This is by no means the only way of internalization, of course. One suggestion provided in class last Friday was the role of group action. In the pollution example, this means that the residents could get together and offer to give the polluter some money in exchange for changing his modus operandi. Once the offer has been made, it internalizes the pollution. The polluter may decide to refuse the offer, but his planning will be affected by the fact that his refusal has implications for his costs and revenues.

The problem, though, with a group of significant size, such as 1000 households, is that there are high costs of getting everyone together for collective action. These are referred to as transaction costs. Contributing to transaction costs, particularly as the group grows larger in size, is the problem of freeriding, or people thinking that they can get away with less contributions because "someone else" will contribute, and that enough "others" will contribute that the program, which benefits the freerider, will be successful. In short, it's a bit of the "tragedy of the commons" unto itself.

The creation of property rights, on the other hand, engages a certain transaction cost that has already been paid: Government. Even without buying into Locke's formulation of government as a social contract, government is an entity that already exacts a transactional cost, in the form of taxes (where applicable) and manpower diverted from private production. By leveraging a "sunk" transaction cost to create new property rights, then, the community can avoid a subordinate tragedy of the commons, as well as force an internalization on the part of the polluter.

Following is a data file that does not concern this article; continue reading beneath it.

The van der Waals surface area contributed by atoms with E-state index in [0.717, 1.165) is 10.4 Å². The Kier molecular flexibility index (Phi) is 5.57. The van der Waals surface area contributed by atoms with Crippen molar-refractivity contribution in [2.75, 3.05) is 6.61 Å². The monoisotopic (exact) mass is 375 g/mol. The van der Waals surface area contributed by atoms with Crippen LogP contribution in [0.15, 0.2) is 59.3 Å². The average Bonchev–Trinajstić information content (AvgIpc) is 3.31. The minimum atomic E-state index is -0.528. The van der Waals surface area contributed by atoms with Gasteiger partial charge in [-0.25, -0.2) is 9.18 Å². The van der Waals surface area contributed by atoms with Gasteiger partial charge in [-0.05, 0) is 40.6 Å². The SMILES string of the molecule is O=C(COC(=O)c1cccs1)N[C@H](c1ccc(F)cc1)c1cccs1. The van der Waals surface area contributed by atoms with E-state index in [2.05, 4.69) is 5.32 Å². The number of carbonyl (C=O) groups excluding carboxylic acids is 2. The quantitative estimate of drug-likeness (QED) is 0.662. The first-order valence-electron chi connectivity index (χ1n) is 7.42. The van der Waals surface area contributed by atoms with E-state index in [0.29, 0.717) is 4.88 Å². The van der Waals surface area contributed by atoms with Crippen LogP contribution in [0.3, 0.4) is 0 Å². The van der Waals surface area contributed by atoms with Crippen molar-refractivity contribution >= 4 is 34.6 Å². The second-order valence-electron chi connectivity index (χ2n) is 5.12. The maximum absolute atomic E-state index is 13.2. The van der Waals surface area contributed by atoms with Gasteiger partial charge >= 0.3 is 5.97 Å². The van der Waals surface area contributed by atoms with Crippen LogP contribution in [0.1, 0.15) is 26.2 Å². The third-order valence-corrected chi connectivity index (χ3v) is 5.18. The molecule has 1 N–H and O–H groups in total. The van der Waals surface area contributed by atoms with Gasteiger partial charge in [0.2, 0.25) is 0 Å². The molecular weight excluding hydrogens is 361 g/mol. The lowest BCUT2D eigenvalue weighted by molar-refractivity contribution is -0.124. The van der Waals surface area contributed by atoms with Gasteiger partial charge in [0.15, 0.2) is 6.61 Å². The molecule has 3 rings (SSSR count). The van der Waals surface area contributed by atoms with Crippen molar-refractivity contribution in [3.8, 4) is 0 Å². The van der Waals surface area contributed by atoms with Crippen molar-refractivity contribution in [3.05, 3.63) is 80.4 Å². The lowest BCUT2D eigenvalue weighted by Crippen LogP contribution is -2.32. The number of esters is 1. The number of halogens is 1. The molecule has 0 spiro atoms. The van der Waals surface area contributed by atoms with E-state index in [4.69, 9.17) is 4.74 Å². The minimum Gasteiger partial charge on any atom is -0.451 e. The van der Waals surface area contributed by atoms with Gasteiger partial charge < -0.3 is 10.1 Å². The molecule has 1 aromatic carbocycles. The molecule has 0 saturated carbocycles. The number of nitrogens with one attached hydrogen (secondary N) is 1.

But people in class don't seem to get it. Nor did they get the idea of the "tragedy of the anti-commons". There were two examples given by the professor.

  • Building a laptop
    Suppose you had to build a laptop. There are 100 parts, without any one of which the laptop will not work. Each part is held by a different person. Suppose all 100 people (you are one) are in the same classroom (eliminating the transaction cost of having to find each holder). Assume no other one of them is interested in building a laptop. You begin soliciting for parts. Well, now, what happens as people realize what you're doing? It takes just one jerk to charge you $1000 for, say, the letter "m", to make the plan of putting together a laptop cost-prohibitive.